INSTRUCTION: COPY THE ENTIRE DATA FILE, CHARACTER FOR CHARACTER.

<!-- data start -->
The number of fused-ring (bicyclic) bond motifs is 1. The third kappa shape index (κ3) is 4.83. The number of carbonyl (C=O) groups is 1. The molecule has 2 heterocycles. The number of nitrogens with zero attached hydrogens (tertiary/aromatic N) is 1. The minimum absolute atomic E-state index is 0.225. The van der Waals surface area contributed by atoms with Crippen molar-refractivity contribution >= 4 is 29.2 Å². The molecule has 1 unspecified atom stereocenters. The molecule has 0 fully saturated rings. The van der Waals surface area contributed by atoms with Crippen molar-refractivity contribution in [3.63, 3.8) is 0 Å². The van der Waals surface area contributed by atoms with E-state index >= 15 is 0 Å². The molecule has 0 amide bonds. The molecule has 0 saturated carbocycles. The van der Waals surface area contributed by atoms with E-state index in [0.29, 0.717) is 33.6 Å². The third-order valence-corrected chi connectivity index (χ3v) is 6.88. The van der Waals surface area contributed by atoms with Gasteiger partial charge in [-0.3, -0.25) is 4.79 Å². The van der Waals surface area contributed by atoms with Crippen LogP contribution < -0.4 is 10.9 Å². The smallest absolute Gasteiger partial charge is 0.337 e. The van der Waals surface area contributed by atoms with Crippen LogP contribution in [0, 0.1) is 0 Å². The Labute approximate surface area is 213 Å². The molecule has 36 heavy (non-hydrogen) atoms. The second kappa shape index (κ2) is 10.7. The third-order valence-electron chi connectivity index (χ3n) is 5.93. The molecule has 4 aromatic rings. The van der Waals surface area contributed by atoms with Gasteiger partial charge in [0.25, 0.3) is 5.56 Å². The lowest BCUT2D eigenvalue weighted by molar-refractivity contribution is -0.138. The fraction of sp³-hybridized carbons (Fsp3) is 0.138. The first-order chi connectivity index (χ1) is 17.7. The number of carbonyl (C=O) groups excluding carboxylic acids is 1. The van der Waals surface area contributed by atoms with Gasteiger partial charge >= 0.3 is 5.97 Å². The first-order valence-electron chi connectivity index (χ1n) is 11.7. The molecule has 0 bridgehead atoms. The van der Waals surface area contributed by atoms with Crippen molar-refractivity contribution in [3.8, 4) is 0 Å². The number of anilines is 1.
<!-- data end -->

The number of fused-ring (bicyclic) bond motifs is 1. The third kappa shape index (κ3) is 4.83. The number of carbonyl (C=O) groups is 1. The molecule has 2 heterocycles. The number of nitrogens with zero attached hydrogens (tertiary/aromatic N) is 1. The minimum absolute atomic E-state index is 0.225. The van der Waals surface area contributed by atoms with Crippen molar-refractivity contribution >= 4 is 29.2 Å². The molecule has 1 unspecified atom stereocenters. The molecule has 0 fully saturated rings. The van der Waals surface area contributed by atoms with Crippen molar-refractivity contribution in [3.63, 3.8) is 0 Å². The van der Waals surface area contributed by atoms with E-state index >= 15 is 0 Å². The molecule has 0 amide bonds. The molecule has 0 saturated carbocycles. The van der Waals surface area contributed by atoms with E-state index in [0.29, 0.717) is 33.6 Å². The third-order valence-corrected chi connectivity index (χ3v) is 6.88. The van der Waals surface area contributed by atoms with Gasteiger partial charge in [-0.3, -0.25) is 4.79 Å². The van der Waals surface area contributed by atoms with Crippen LogP contribution < -0.4 is 10.9 Å². The smallest absolute Gasteiger partial charge is 0.337 e. The van der Waals surface area contributed by atoms with Crippen LogP contribution in [0, 0.1) is 0 Å². The Labute approximate surface area is 213 Å². The molecule has 36 heavy (non-hydrogen) atoms. The second kappa shape index (κ2) is 10.7. The third-order valence-electron chi connectivity index (χ3n) is 5.93. The molecule has 4 aromatic rings. The van der Waals surface area contributed by atoms with Gasteiger partial charge in [0.25, 0.3) is 5.56 Å². The lowest BCUT2D eigenvalue weighted by molar-refractivity contribution is -0.138. The fraction of sp³-hybridized carbons (Fsp3) is 0.138. The first-order chi connectivity index (χ1) is 17.7. The number of carbonyl (C=O) groups excluding carboxylic acids is 1. The van der Waals surface area contributed by atoms with Gasteiger partial charge >= 0.3 is 5.97 Å². The first-order valence-electron chi connectivity index (χ1n) is 11.7. The molecule has 0 bridgehead atoms. The van der Waals surface area contributed by atoms with Crippen molar-refractivity contribution in [3.8, 4) is 0 Å². The number of anilines is 1.